My first random pull from the bag was the tea from Israel, Wissotzky Tea.

This was a black tea in a double chamber bag with string like the majority of the teas we see here in the US. My tea palate is not refined to distinguish subtle variations within the tea types so my main gauge is strength of flavor. I found this to be a nice black tea but somewhat mild, definitely drinkable and I graded it 3 out of 5 tea bags.

Next was the Azerbaijani tea.

Another black tea, the Azercay Buket was packaged in the double chamber with string format. It was a bit stronger than the Israeli tea which suited me fine. While I said my taste buds weren’t that refined there was something a bit different with this one in addition to the strength that I liked and earned it 4 out of 5 tea bags.

Nepal was the next contestant out of the bag.

The KTE Black with Chai Spices was the first tea with additions and they were nice additions. There was no overpackage to the bag and it was a single chamber style. I like spiced tea and this one came with a very pleasant aroma and taste. I’m not sure what all spices were used but I could taste the cinnamon and cardamom complimenting the mild black tea. As I mentioned I prefer strong teas and like flavors that punch you in the face however I found this enjoyable enough to give it 4 tea bags.

Number four in the tea parade was the Russian entry.

Not a lot to say about the Maisky other than it was a moderately strong black tea with a good tannic mouthfeel. The bag was double chambered with string and no outer package. A 4 bagger on the rating scale.

England represented with a Twinings tea.

The 1706 Strong Breakfast Tea is my favorite of the lot so far. I don’t love this bag style but the tea within was as advertised. This was strong, astringent tea that was taking no prisoners. One of these for breakfast and you’d have to be dead for it not to get you going. If I was the type to add milk to my tea this would be the only one I’d consider because even diluted the tea would still be the dominant flavor. This one gets a 5 out of 5 from me.

The last one for this edition is the Indonesian entry.

The Sosro Heritage Green Tea was the first non-black out of the bag. Green tea is not my favorite as they tend to be subtle but I do enjoy one every now and then as a change of pace. This one was very pleasant. In spite of the label saying there was no roasting the tea presented with a faint smoky aroma that carried over to the flavor. I found the overall taste to be kind of grassy and mild and while that doesn’t sound great the flavor built up as I drank it. It earned a 3 out of 5 tea bags.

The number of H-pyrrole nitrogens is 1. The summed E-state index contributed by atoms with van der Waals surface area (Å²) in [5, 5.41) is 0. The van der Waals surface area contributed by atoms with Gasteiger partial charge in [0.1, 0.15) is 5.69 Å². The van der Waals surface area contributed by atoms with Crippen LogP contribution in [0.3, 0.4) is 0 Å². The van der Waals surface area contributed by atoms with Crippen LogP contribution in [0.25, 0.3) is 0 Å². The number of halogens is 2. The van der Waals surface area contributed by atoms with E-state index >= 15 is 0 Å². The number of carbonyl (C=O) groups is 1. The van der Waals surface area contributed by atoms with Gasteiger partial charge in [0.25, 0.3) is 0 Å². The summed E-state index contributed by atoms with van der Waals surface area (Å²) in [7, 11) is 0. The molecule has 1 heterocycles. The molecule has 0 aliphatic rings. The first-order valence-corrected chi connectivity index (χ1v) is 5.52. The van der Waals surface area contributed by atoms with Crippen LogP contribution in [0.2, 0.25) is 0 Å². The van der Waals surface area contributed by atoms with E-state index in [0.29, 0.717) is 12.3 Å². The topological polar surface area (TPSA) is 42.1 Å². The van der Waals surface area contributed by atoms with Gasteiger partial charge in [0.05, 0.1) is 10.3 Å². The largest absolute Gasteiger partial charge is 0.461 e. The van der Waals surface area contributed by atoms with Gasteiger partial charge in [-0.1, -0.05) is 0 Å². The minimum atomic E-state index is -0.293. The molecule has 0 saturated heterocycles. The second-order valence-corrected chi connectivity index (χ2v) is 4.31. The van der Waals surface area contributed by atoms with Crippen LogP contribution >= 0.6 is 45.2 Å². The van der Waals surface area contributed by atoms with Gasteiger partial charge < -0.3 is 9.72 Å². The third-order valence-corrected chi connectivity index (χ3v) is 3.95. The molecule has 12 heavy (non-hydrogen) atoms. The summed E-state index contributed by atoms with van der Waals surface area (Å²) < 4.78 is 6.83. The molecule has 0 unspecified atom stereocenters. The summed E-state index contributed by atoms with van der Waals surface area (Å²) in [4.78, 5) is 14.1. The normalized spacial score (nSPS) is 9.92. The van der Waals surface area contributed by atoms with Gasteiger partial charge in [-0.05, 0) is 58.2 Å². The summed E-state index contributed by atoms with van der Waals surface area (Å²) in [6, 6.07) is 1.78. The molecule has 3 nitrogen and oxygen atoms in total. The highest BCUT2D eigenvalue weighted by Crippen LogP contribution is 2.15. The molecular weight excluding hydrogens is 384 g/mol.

That’ll do it for part I. I’ll do part II once I finish the other 6 teas and I’m hoping for at least one more “punch me in the taste buds” like the Twinings in that batch. If you’ve had any of these teas let me know what you thought.

Turkish Delights

Well since there aren’t really any new restaurants opening, ethnic or otherwise, I’m still having to have my global flavor fix delivered. I found a very reasonable snack box on Amazon from Turkish Munchies and ordered up their Midi box.

The neat little pamphlet on top was something I appreciated. It has a list of possible snacks you could receive and each one has a thumbnail picture, a bit about the item and a couple of other nice touches. One being a group of icons showing major allergens that might be present as well as beverage pairing icons (non-alcoholic). There are also Stars you can use to rate the snacks and they encourage you to share on social media, because who doesn’t like free advertising. Here is a layout of the contents of my box.

I didn’t take photos of the individual snacks out of the package except the Kagit Helva wafer cookie on the bottom right.

I only did that to show the scale of the thing. Unfortunately that was the only impressive thing about it. It had the taste and texture of one of those cheap ice cream cones you get in the super market, one step above sweetened Styrofoam. There were some really nice ones though. The chocolate cupcake that was supposed to have cherry filling was really tasty. The cherry filling had just been absorbed by the cupcake so it was actually just a moist center but the flavor melded in a lip-smacking way.

The Bidolu wafer cookie’s filling of chocolate with nuts and crisp cookie was a standout along with the herb coated Krispi snack sticks. The banana wafer cookies and the coconut / chocolate ones were both more than acceptable versions of their type. The Cubuk Kraker pretzel sticks were nothing special but they had the advantage of being the most plentiful snack in the box.

I wasn’t in love with the sour bubble gum or what was supposed to be popping candy (there was no popping). The weird strawberry cupcake with sprinkles was in my bottom four as well. It wasn’t so much bad as it just wasn’t my deal.

I would definitely recommend this little slice of Turkish snackdom for the price, quality and taste. They offer other options too but I think for under $15 you can’t beat this for an intro.

SpiceBreeze part 2

As mentioned in the SpiceBreeze review I decided to make at least one of the recipes included with the spice blends from each of the three envelopes I received. Each of them turned out pretty well and the spice blends played key roles in every case.